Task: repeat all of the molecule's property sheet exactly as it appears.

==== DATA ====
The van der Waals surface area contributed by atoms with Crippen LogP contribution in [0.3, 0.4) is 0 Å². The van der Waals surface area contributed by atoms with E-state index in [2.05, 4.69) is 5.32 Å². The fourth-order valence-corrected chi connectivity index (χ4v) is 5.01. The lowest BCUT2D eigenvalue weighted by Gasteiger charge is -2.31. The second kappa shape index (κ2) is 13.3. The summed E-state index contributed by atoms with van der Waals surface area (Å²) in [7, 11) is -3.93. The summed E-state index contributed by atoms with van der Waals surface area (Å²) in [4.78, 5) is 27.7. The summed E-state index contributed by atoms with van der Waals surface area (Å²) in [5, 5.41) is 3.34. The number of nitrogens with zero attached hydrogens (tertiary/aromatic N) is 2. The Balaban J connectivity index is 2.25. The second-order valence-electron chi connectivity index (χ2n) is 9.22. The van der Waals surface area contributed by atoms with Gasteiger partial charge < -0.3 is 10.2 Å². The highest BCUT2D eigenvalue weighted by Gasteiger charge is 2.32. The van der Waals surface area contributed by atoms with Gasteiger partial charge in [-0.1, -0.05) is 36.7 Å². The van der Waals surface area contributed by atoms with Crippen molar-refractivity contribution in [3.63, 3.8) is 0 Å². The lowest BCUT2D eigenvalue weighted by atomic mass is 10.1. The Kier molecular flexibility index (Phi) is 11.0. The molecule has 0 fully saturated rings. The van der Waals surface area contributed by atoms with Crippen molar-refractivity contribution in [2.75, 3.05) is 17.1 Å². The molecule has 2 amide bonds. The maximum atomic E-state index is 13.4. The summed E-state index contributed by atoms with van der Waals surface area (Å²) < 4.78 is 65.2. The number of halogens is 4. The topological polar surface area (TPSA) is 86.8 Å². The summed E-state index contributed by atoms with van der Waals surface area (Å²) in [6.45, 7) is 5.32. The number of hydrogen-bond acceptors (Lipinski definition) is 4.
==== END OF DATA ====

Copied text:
The van der Waals surface area contributed by atoms with Crippen LogP contribution in [0.3, 0.4) is 0 Å². The van der Waals surface area contributed by atoms with E-state index in [2.05, 4.69) is 5.32 Å². The fourth-order valence-corrected chi connectivity index (χ4v) is 5.01. The lowest BCUT2D eigenvalue weighted by Gasteiger charge is -2.31. The second kappa shape index (κ2) is 13.3. The summed E-state index contributed by atoms with van der Waals surface area (Å²) in [7, 11) is -3.93. The summed E-state index contributed by atoms with van der Waals surface area (Å²) in [4.78, 5) is 27.7. The summed E-state index contributed by atoms with van der Waals surface area (Å²) in [5, 5.41) is 3.34. The number of nitrogens with zero attached hydrogens (tertiary/aromatic N) is 2. The Balaban J connectivity index is 2.25. The second-order valence-electron chi connectivity index (χ2n) is 9.22. The van der Waals surface area contributed by atoms with Gasteiger partial charge < -0.3 is 10.2 Å². The highest BCUT2D eigenvalue weighted by Gasteiger charge is 2.32. The van der Waals surface area contributed by atoms with Gasteiger partial charge in [-0.1, -0.05) is 36.7 Å². The van der Waals surface area contributed by atoms with Crippen molar-refractivity contribution in [3.63, 3.8) is 0 Å². The lowest BCUT2D eigenvalue weighted by atomic mass is 10.1. The Kier molecular flexibility index (Phi) is 11.0. The molecule has 0 fully saturated rings. The van der Waals surface area contributed by atoms with Crippen molar-refractivity contribution in [2.75, 3.05) is 17.1 Å². The molecule has 2 amide bonds. The maximum atomic E-state index is 13.4. The summed E-state index contributed by atoms with van der Waals surface area (Å²) < 4.78 is 65.2. The number of halogens is 4. The topological polar surface area (TPSA) is 86.8 Å². The summed E-state index contributed by atoms with van der Waals surface area (Å²) in [6.45, 7) is 5.32. The number of hydrogen-bond acceptors (Lipinski definition) is 4.